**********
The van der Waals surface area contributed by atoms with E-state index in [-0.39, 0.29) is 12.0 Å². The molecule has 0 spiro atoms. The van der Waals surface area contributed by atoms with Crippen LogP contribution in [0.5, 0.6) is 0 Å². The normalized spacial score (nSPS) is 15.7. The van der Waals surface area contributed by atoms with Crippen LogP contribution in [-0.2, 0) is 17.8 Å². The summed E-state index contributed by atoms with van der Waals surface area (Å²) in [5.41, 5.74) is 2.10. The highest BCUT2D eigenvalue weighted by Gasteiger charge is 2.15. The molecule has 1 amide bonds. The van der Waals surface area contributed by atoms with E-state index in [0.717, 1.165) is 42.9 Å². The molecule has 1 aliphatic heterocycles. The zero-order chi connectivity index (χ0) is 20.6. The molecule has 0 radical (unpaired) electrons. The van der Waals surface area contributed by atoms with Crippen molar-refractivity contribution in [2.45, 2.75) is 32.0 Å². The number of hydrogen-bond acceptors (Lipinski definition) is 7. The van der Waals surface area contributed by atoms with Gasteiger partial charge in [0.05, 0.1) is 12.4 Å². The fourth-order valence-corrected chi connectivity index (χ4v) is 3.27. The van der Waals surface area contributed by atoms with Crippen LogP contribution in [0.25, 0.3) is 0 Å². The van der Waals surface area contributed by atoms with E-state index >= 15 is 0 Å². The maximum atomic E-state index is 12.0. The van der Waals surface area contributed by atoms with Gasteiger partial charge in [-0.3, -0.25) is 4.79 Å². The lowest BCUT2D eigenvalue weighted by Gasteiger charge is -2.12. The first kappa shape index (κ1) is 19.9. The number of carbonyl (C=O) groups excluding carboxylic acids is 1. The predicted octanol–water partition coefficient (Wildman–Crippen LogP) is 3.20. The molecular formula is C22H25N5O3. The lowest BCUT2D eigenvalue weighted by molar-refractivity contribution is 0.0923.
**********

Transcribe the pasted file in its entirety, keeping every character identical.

The van der Waals surface area contributed by atoms with E-state index in [-0.39, 0.29) is 12.0 Å². The molecule has 0 spiro atoms. The van der Waals surface area contributed by atoms with Crippen LogP contribution in [0.5, 0.6) is 0 Å². The normalized spacial score (nSPS) is 15.7. The van der Waals surface area contributed by atoms with Crippen LogP contribution in [-0.2, 0) is 17.8 Å². The summed E-state index contributed by atoms with van der Waals surface area (Å²) in [5.41, 5.74) is 2.10. The highest BCUT2D eigenvalue weighted by Gasteiger charge is 2.15. The molecule has 1 amide bonds. The van der Waals surface area contributed by atoms with E-state index in [0.717, 1.165) is 42.9 Å². The molecule has 1 aliphatic heterocycles. The zero-order chi connectivity index (χ0) is 20.6. The molecule has 0 radical (unpaired) electrons. The van der Waals surface area contributed by atoms with Crippen molar-refractivity contribution in [2.45, 2.75) is 32.0 Å². The number of hydrogen-bond acceptors (Lipinski definition) is 7. The van der Waals surface area contributed by atoms with Gasteiger partial charge in [0.05, 0.1) is 12.4 Å². The fourth-order valence-corrected chi connectivity index (χ4v) is 3.27. The van der Waals surface area contributed by atoms with Crippen LogP contribution in [0.25, 0.3) is 0 Å². The van der Waals surface area contributed by atoms with E-state index >= 15 is 0 Å². The maximum atomic E-state index is 12.0. The van der Waals surface area contributed by atoms with Gasteiger partial charge in [-0.3, -0.25) is 4.79 Å². The lowest BCUT2D eigenvalue weighted by Gasteiger charge is -2.12. The first kappa shape index (κ1) is 19.9. The number of carbonyl (C=O) groups excluding carboxylic acids is 1. The predicted octanol–water partition coefficient (Wildman–Crippen LogP) is 3.20. The molecular formula is C22H25N5O3. The lowest BCUT2D eigenvalue weighted by molar-refractivity contribution is 0.0923.